Move Over, Grisham — The Upstart Gruen Has Arrived By Judy Gruen

Now that my new book, Till We Eat Again: Confessions of a Diet Dropout, is alive and in the marketplace, competing with 13 billion other new book titles, my thoughts have naturally turned to how I can catapult myself from total literary obscurity to only partial literary obscurity. On mornings when I have drunk entirely too much coffee, I start to hallucinate that I will become like other megastars of the literary world, so famous they only need to be called by last name: Grisham, Grimes, Grafton, and Gruen! I imagine my books being delivered by the truckload at Sam’s Club and Costco, where the only books they sell are those by authors already rich and famous and about to become even more rich and famous.

But the book industry is, like old age, no place for sissies. Even The Great Grisham himself recently acknowledged that his new novel may not sell as many millions of copies as his previous books. Grisham ‘fessed to a reporter that he understood that this was natural, since nobody can stay at the top forever.

I think that’s mighty mature of Mr. Grisham. And since I read his comments, I’ve been busy mapping out my strategy of how to tactfully push John, Martha, Sue and other literary overachievers aside so that another “Big G” can find her rightful place on the New York Times bestseller list.

Of course, though it is unseemly, sometimes one must resort to cheap PR tricks to capture attention. I’ve been following carefully what some others have done to keep their names in the public eye. This is the list I’ve come up with so far:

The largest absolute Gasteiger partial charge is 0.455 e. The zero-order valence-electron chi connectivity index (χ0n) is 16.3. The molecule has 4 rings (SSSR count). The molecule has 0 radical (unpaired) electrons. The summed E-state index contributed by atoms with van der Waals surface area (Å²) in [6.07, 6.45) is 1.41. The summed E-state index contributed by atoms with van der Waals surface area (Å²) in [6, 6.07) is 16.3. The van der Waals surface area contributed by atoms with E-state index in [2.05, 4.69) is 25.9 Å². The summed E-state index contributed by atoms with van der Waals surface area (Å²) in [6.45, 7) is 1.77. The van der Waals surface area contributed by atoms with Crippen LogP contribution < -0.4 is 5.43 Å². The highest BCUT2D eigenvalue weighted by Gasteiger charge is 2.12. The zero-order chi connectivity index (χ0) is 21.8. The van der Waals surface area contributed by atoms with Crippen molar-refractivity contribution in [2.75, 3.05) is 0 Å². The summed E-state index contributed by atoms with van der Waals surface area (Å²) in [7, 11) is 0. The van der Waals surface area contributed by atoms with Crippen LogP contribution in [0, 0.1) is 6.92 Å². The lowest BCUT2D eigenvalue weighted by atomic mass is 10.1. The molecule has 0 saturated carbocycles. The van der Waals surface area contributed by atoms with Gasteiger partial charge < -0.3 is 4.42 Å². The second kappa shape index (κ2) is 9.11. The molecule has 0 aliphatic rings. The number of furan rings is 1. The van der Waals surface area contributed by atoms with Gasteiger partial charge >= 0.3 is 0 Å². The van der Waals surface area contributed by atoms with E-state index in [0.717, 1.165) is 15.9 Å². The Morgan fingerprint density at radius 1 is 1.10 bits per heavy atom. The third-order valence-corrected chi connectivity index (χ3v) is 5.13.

1. Pretending I hate publicity. The more some authors tell the public, “I only have contempt for the crass marketing machine creating this annoying buzz all around me. I also hate reading in front of ignoramuses who will never understand the deeper implications of the social novel,” the more the fans adore them! One of these authors was invited on Oprah ­ Oprah! And he dissed her! He said “NO” to the O! It only made the stampedes for the bookstores greater. So, if you’re reading this, Oprah, my answer is, have your personal trainer call my personal trainer, and we’ll talk.

2. Commit a crime. Yes, a crime! Athletes do this with great success, if you haven’t noticed. They bite ears off referees, choke players on the opposing team, and cause mayhem in hotel rooms, yet their sweat socks go for thousands of dollars on eBay. My problem is that as a general rule I am risk-averse, and haven’t found the perfect crime to commit that will help launch me to stardom while keeping me out of prison. If you see someone jay-walking with a haughty air, it may be me.

3. Write a book about a dysfunctional family. Other than a smug and condescending author, there’s nothing the public seems to like better than a smug and condescending author who has written about a family bursting with every kind of codependency, passive-aggressive behavior and abuse known to mankind. In fact, the more dysfunctional the family, the better.

4. Offer my opinion on matters of foreign policy, including how to handle those rascals over in Germany and France. If I can get someone to do my carpools for a week, I might even go to Iraq to look for the weapons of mass destruction that Sean Penn missed. Or, like Jesse Jackson, I can begin critiquing the Bush Doctrine in rhyme, and rap it on CNN. True, some people are getting sick of other people who have no experience in foreign policy spouting off about it, but even bad publicity is still publicity, as long as they spell your name right.

5. Chain myself to a pile of Harry Potter books in my local Barnes & Noble and refuse to move until the public begins to buy my book by the millions, or until we agree to stop cutting down forests for the sake of publishing 850-page children’s books.

Now, if you have any better ideas out there for how I can achieve the success that has so far eluded me, send me an e-mail. Until then, I’m going to get going on that draft about the dysfunctional family. Which reminds me, the Jerry Springer show is about to start, and I need to tune in to begin my research.

Judy Gruen is the author of Carpool Tunnel Syndrome: Motherhood as Shuttle Diplomacy, and Till We Eat Again: Confessions of a Diet Dropout (Champion Press, 2003). Sign up for Judy’s regular email humor column, Off My Noodle, on the Newsletter page at Email her at